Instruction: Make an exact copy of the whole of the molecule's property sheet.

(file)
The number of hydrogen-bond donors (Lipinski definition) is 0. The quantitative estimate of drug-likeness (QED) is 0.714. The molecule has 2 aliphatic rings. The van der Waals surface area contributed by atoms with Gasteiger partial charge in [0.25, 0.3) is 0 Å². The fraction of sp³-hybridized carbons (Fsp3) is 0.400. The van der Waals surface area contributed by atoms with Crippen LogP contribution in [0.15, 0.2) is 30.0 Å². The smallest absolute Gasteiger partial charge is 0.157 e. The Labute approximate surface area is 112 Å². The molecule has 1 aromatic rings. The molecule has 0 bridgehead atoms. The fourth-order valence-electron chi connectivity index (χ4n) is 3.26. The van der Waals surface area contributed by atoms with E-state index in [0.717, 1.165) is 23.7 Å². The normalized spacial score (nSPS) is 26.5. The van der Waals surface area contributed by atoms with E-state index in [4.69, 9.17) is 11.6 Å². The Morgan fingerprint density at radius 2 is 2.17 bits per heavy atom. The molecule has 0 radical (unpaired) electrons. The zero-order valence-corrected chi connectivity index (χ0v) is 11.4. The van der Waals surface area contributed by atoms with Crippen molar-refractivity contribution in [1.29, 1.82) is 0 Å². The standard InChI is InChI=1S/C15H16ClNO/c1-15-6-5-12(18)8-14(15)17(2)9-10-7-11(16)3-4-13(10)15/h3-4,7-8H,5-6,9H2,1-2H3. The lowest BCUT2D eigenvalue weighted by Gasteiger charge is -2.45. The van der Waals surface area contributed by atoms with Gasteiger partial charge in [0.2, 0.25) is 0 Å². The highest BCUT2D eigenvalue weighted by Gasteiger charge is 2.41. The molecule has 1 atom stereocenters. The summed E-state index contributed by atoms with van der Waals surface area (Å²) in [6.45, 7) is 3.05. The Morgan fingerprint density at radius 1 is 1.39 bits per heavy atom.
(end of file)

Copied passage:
The number of hydrogen-bond donors (Lipinski definition) is 0. The quantitative estimate of drug-likeness (QED) is 0.714. The molecule has 2 aliphatic rings. The van der Waals surface area contributed by atoms with Gasteiger partial charge in [0.25, 0.3) is 0 Å². The fraction of sp³-hybridized carbons (Fsp3) is 0.400. The van der Waals surface area contributed by atoms with Crippen LogP contribution in [0.15, 0.2) is 30.0 Å². The smallest absolute Gasteiger partial charge is 0.157 e. The Labute approximate surface area is 112 Å². The molecule has 1 aromatic rings. The molecule has 0 bridgehead atoms. The fourth-order valence-electron chi connectivity index (χ4n) is 3.26. The van der Waals surface area contributed by atoms with E-state index in [0.717, 1.165) is 23.7 Å². The normalized spacial score (nSPS) is 26.5. The van der Waals surface area contributed by atoms with E-state index in [4.69, 9.17) is 11.6 Å². The Morgan fingerprint density at radius 2 is 2.17 bits per heavy atom. The molecule has 0 radical (unpaired) electrons. The zero-order valence-corrected chi connectivity index (χ0v) is 11.4. The van der Waals surface area contributed by atoms with Crippen molar-refractivity contribution in [1.29, 1.82) is 0 Å². The standard InChI is InChI=1S/C15H16ClNO/c1-15-6-5-12(18)8-14(15)17(2)9-10-7-11(16)3-4-13(10)15/h3-4,7-8H,5-6,9H2,1-2H3. The lowest BCUT2D eigenvalue weighted by Gasteiger charge is -2.45. The van der Waals surface area contributed by atoms with Gasteiger partial charge in [0.2, 0.25) is 0 Å². The highest BCUT2D eigenvalue weighted by Gasteiger charge is 2.41. The molecule has 1 atom stereocenters. The summed E-state index contributed by atoms with van der Waals surface area (Å²) in [6.45, 7) is 3.05. The Morgan fingerprint density at radius 1 is 1.39 bits per heavy atom.